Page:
Leadership Culture Brings Business Success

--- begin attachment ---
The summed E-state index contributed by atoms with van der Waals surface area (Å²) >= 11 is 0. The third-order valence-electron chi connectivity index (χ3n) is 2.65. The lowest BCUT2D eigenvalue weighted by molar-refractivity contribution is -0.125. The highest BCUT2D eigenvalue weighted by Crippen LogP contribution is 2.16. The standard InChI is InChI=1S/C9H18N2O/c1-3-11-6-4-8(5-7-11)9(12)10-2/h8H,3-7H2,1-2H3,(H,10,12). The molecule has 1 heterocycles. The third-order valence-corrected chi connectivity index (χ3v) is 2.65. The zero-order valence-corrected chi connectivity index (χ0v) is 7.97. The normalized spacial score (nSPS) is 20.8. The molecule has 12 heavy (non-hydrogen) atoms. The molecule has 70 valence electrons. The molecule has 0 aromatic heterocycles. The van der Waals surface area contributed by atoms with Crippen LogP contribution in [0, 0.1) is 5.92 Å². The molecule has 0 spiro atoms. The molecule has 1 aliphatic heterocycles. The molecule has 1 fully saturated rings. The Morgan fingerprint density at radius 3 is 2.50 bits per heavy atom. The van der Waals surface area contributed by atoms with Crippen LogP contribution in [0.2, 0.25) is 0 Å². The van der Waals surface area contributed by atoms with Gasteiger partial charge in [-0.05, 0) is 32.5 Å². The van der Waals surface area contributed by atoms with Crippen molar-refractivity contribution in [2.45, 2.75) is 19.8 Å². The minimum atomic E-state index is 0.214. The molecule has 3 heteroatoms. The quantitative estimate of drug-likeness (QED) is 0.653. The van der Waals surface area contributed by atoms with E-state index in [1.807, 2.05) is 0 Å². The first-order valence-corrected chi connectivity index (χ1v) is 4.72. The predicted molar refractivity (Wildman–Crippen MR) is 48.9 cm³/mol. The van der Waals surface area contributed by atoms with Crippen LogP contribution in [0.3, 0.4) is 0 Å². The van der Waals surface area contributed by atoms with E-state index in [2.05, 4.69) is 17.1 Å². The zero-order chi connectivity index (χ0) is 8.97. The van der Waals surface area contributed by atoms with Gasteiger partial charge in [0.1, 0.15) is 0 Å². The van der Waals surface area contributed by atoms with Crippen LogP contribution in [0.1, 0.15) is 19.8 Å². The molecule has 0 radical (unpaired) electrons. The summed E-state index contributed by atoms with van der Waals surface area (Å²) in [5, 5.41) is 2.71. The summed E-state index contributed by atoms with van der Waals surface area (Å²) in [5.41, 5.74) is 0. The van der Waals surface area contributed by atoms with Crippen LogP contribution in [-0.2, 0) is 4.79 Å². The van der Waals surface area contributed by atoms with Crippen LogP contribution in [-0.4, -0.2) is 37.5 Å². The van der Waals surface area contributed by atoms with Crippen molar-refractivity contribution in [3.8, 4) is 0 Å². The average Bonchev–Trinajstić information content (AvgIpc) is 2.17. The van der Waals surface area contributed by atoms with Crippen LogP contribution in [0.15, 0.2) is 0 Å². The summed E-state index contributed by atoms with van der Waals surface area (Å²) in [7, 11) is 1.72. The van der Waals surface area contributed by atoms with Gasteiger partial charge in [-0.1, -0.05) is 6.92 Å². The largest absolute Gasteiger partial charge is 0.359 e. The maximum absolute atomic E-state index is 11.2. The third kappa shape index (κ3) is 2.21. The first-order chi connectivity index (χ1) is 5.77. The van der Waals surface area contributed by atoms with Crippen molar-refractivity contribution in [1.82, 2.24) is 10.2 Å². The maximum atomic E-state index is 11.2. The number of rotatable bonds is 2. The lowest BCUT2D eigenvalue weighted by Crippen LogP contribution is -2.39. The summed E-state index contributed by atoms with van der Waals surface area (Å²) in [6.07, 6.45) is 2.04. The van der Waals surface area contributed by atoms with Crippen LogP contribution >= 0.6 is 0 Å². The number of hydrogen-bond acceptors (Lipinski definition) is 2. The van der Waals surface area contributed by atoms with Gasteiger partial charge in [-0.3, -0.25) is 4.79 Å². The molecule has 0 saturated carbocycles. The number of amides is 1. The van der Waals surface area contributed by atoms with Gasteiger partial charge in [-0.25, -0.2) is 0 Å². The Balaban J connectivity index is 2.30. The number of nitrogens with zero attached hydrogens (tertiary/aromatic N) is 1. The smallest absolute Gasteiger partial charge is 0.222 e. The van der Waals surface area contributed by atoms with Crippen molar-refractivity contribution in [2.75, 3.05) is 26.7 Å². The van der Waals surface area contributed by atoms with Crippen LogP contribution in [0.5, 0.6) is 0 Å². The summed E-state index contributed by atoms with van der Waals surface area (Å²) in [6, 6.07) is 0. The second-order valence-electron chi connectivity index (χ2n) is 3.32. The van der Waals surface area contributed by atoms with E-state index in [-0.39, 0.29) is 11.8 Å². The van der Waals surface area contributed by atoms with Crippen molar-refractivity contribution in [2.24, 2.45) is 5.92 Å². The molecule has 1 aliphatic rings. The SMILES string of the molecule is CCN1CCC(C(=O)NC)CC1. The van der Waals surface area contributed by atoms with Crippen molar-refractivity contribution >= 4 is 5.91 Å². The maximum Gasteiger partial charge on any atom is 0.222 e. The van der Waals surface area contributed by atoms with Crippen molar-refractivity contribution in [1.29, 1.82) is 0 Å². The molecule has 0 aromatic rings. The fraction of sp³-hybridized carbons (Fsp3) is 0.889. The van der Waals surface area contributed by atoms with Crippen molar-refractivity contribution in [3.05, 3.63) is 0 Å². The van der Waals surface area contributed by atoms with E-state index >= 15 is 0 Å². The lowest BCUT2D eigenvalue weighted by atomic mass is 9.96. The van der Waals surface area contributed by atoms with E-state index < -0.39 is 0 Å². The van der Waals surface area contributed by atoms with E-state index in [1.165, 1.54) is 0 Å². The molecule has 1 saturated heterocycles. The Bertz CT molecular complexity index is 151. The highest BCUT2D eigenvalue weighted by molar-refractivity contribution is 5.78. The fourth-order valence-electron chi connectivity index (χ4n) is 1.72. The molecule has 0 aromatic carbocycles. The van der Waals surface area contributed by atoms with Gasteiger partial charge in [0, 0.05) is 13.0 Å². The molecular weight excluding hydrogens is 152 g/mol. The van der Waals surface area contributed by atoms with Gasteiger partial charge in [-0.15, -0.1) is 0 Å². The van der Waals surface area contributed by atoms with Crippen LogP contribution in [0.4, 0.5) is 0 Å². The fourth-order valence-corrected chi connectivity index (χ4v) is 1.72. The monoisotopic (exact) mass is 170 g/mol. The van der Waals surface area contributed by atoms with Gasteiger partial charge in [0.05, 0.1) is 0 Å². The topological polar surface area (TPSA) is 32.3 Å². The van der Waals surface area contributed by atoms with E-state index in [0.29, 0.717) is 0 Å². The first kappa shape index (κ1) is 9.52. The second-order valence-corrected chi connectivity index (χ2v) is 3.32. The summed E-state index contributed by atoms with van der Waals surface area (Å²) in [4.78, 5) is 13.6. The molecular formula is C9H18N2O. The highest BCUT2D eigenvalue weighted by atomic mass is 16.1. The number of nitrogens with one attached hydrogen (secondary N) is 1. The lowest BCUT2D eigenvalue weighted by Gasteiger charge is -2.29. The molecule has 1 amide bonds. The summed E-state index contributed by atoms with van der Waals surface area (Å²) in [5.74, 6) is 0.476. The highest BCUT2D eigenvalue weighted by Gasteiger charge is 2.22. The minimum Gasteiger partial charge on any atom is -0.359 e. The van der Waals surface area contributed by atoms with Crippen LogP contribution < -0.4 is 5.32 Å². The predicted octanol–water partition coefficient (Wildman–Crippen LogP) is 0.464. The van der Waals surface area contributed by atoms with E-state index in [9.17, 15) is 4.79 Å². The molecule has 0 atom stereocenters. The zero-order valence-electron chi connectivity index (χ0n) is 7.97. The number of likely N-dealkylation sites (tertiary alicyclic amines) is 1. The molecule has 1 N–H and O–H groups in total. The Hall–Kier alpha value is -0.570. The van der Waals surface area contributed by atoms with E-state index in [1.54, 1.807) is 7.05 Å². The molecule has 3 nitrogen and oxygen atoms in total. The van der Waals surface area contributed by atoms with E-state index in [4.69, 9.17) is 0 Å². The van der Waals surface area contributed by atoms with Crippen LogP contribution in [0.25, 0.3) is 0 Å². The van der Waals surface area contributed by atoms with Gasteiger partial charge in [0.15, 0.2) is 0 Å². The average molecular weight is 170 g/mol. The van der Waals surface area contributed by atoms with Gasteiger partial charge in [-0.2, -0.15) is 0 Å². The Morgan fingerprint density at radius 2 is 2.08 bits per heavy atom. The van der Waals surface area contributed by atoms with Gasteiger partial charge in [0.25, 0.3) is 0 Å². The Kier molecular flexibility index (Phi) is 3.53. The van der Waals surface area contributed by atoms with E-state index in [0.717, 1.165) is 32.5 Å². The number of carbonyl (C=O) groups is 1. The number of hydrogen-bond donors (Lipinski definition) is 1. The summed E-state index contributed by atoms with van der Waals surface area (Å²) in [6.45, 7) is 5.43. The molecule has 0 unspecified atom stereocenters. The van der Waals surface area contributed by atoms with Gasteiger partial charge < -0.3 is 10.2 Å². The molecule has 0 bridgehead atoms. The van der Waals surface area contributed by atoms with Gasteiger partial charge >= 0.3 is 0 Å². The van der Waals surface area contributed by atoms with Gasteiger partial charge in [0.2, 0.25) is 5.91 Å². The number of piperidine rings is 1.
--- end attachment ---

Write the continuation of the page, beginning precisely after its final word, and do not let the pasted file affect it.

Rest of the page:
“In organizations of reasonable size, one can expect to find a personnel function, just as one would expect to find a finance or marketing function,” Eugene McKenna and Nic Beech write in their The Essence of Human Resource Management. Companies cannot afford to have leaders that pay good behavior in fishes. Leaders must teach their teams how to fish. Leaders must excite through poignancy of message and great stories. At once, leaders must ground their team members in reality, and not give them all pairs of rose-colored lenses through which to look. A team deeply prepared and equipped to face the darkest hours surely will thrive in the light. And the light that has to be radiated throughout the corporate body of human capital is that of the one thing that no competitor can touch-a particular corporate culture. How you fish is every iota as important to your success as what fish you catch.